Cathedral Quarries (NY308028) are a set of disused inter-linked quarries for green slate, above the valley in Atkinson Coppice. The quarry site is now managed by the National Trust and can be entered by the public. It features various chambers and tunnels, including one which is 400 feet long. The quarry's main attraction, 'The Cathedral', is a 40-foot high main chamber lit by two windows with a huge rock pillar supporting the roof. Some of the quarry smaller chambers are closed off for safety or have already collapsed.

The quarry features at least 25 named rock climbing routes that are graded 'Extreme'.[5][6]

Greenburn Mine

The Greenburn Mine

Greenburn Mine (also known as New Coniston Mine), close to Greenburn Beck and the disused Greenburn reservoir, is 'widely regarded as the best preserved copper mine in the Lake District.'[7] The mine was mostly worked in the mid-19th century but may have been operated from the late 17th century.[8] It closed in 1865 but later re-opened with activity possibly until 1940.[9]

The mine workings featured the large Engine Shaft with winding and pumping gear powered by a 30-foot overshot waterwheel,[10] various other shafts and adits, a spalling floor, a crushing mill powered by a second water-wheel, an inclined tramways and two precipitation tanks. There are remains of buildings including a smithy, office, two-storey accommodation block, dry store & miners' changing house and explosives store.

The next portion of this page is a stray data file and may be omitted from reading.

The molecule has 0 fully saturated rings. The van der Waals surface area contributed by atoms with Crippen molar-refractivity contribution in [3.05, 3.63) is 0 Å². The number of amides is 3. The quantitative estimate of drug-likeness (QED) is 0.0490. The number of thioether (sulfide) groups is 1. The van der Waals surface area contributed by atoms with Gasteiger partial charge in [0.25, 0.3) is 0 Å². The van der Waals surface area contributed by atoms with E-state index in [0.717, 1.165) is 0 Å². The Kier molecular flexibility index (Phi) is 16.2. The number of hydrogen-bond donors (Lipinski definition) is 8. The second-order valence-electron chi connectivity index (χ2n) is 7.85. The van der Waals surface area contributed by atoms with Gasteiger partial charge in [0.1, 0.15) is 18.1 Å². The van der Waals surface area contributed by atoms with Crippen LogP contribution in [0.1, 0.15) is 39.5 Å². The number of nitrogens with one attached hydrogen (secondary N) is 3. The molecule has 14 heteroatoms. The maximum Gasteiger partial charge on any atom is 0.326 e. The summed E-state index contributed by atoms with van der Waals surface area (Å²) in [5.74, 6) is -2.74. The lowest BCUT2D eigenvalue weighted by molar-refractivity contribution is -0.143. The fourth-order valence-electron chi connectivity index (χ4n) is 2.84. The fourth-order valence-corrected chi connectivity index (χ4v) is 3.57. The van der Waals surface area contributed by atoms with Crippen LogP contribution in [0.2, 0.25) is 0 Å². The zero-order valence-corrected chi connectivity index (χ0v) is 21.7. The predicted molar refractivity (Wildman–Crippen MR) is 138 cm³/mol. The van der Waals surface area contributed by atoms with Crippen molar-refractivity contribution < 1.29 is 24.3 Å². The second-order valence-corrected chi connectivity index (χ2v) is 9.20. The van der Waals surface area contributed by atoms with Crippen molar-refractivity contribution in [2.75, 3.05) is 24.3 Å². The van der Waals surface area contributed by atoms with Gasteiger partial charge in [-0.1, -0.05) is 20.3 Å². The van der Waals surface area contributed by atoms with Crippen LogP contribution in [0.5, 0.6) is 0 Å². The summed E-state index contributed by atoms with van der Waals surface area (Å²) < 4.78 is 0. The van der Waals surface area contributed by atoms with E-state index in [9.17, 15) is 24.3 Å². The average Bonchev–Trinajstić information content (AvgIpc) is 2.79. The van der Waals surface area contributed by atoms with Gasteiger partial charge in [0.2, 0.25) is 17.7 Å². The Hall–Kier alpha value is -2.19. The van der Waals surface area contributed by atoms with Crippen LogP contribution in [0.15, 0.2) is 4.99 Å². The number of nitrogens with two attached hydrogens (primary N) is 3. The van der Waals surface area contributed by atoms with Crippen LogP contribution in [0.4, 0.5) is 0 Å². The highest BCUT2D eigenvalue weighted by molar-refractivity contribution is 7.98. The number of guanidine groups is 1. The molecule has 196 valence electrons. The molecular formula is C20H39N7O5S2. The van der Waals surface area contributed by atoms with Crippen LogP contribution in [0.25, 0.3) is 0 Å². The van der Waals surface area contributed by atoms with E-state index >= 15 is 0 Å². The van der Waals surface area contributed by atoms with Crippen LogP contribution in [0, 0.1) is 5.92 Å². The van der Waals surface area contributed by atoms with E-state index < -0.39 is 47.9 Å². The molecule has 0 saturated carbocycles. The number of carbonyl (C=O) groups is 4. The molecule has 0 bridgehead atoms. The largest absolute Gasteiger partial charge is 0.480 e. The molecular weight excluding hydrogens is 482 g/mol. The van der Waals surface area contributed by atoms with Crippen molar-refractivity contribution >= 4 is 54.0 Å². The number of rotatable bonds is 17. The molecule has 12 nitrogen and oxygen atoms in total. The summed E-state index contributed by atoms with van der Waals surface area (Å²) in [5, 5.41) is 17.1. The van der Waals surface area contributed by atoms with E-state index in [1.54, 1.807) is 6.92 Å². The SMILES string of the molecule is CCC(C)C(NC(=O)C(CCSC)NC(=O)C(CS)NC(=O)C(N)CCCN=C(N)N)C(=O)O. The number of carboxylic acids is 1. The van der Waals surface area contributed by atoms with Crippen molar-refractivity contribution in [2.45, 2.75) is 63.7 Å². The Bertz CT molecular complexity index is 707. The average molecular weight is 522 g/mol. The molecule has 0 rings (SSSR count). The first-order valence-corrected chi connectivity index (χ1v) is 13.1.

The valley has a long history of inhabitation, a socketed Bronze Age axe was found on Low Fell above Greenburn Beck in 1961[11] and remains of an Iron Age nucleated hillfort have been found at Castle Howe - a small mound of volcanic rock - including a hut circle and ditches cut into the rock.[12] More recent research disagrees that it was ever a hillfort.[1]

The Ting Mound at Fellfoot Farm is a deliberately terraced mound situated close to the Roman road and other transport routes. It is believed that it was used as an open-air meeting place for local government, possibly established by Norse settlers for a Þing. Its appearance around the end of the 19th century was described by H.S. Cowper and painted by W G Collingwood.[13]

Mediæval and modern

There are remains of mediæval dispersed settlements, with stone-walled houses at Seven Intakes and of a mediæval farmstead with a kiln, possibly for corn-drying, close by at Long Intakes.[14] Other possible mediæval remains have been found nearby in the valley. Almost all the stone from these buildings has been re-used as dry stone walls.[1]

Many farmhouses in the area date from the 17th century. A chapel is said to have once stood close to the Bield and Tarn at Chapel Mire.[15]

Little Langdale, the Bield and Bield Crag

The Bield is a 17th-century farmhouse in the dale.[16] It was home to the Brazilian sculptress Josefina de Vasconcellos for much of her life and Margaret Cropper (1886-1980), "the most underrated Cumbrian poet of the twentieth century" lived at Bridge End.[17][18]